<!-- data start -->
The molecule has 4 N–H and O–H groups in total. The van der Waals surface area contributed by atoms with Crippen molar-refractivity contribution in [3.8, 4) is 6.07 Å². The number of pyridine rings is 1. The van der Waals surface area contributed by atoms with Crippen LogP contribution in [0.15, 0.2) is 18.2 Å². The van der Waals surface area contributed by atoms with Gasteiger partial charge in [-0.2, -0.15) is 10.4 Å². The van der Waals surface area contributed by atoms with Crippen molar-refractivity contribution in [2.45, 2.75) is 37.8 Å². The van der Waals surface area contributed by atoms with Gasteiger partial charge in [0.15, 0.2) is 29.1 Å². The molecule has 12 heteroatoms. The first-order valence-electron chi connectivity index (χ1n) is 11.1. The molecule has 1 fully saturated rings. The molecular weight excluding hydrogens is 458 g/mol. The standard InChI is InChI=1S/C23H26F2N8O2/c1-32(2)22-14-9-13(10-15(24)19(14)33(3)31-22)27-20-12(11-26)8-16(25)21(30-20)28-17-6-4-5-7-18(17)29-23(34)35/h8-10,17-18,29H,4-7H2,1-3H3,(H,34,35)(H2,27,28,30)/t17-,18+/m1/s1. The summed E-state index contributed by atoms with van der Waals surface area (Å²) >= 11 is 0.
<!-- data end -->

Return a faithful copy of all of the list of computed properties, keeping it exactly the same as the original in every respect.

The molecule has 4 N–H and O–H groups in total. The van der Waals surface area contributed by atoms with Crippen molar-refractivity contribution in [3.8, 4) is 6.07 Å². The number of pyridine rings is 1. The van der Waals surface area contributed by atoms with Crippen LogP contribution in [0.15, 0.2) is 18.2 Å². The van der Waals surface area contributed by atoms with Gasteiger partial charge in [-0.2, -0.15) is 10.4 Å². The van der Waals surface area contributed by atoms with Crippen molar-refractivity contribution in [2.45, 2.75) is 37.8 Å². The van der Waals surface area contributed by atoms with Gasteiger partial charge in [0.15, 0.2) is 29.1 Å². The molecule has 12 heteroatoms. The first-order valence-electron chi connectivity index (χ1n) is 11.1. The molecule has 1 fully saturated rings. The molecular weight excluding hydrogens is 458 g/mol. The standard InChI is InChI=1S/C23H26F2N8O2/c1-32(2)22-14-9-13(10-15(24)19(14)33(3)31-22)27-20-12(11-26)8-16(25)21(30-20)28-17-6-4-5-7-18(17)29-23(34)35/h8-10,17-18,29H,4-7H2,1-3H3,(H,34,35)(H2,27,28,30)/t17-,18+/m1/s1. The summed E-state index contributed by atoms with van der Waals surface area (Å²) >= 11 is 0.